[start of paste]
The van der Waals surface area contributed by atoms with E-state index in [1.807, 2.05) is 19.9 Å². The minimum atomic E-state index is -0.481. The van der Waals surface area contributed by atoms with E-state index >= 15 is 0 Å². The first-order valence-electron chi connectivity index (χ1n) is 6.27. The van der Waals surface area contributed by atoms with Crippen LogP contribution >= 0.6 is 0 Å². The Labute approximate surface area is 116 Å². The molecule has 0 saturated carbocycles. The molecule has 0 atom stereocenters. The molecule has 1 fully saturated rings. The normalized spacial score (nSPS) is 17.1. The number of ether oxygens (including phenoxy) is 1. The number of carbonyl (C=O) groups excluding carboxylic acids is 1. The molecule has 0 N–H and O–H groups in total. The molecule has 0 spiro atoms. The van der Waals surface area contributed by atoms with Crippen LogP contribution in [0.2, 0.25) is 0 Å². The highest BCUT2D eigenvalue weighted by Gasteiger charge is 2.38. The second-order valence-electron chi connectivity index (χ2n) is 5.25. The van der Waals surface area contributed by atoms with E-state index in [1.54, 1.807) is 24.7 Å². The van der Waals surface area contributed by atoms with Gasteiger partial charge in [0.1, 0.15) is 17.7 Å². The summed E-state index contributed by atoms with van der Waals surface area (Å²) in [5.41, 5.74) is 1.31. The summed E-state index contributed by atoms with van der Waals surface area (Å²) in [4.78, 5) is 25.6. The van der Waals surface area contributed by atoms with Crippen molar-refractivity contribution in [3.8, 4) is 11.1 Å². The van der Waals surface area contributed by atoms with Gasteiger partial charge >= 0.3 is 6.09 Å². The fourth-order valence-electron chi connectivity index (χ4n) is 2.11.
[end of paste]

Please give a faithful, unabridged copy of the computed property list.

The van der Waals surface area contributed by atoms with E-state index in [1.807, 2.05) is 19.9 Å². The minimum atomic E-state index is -0.481. The van der Waals surface area contributed by atoms with E-state index >= 15 is 0 Å². The first-order valence-electron chi connectivity index (χ1n) is 6.27. The van der Waals surface area contributed by atoms with Crippen LogP contribution >= 0.6 is 0 Å². The Labute approximate surface area is 116 Å². The molecule has 0 saturated carbocycles. The molecule has 0 atom stereocenters. The molecule has 1 fully saturated rings. The normalized spacial score (nSPS) is 17.1. The number of ether oxygens (including phenoxy) is 1. The number of carbonyl (C=O) groups excluding carboxylic acids is 1. The molecule has 0 N–H and O–H groups in total. The molecule has 0 spiro atoms. The van der Waals surface area contributed by atoms with Crippen LogP contribution in [0.2, 0.25) is 0 Å². The highest BCUT2D eigenvalue weighted by Gasteiger charge is 2.38. The second-order valence-electron chi connectivity index (χ2n) is 5.25. The van der Waals surface area contributed by atoms with E-state index in [1.54, 1.807) is 24.7 Å². The van der Waals surface area contributed by atoms with Gasteiger partial charge in [0.1, 0.15) is 17.7 Å². The summed E-state index contributed by atoms with van der Waals surface area (Å²) in [5.41, 5.74) is 1.31. The summed E-state index contributed by atoms with van der Waals surface area (Å²) in [4.78, 5) is 25.6. The van der Waals surface area contributed by atoms with Crippen molar-refractivity contribution in [3.8, 4) is 11.1 Å². The van der Waals surface area contributed by atoms with Gasteiger partial charge >= 0.3 is 6.09 Å². The fourth-order valence-electron chi connectivity index (χ4n) is 2.11.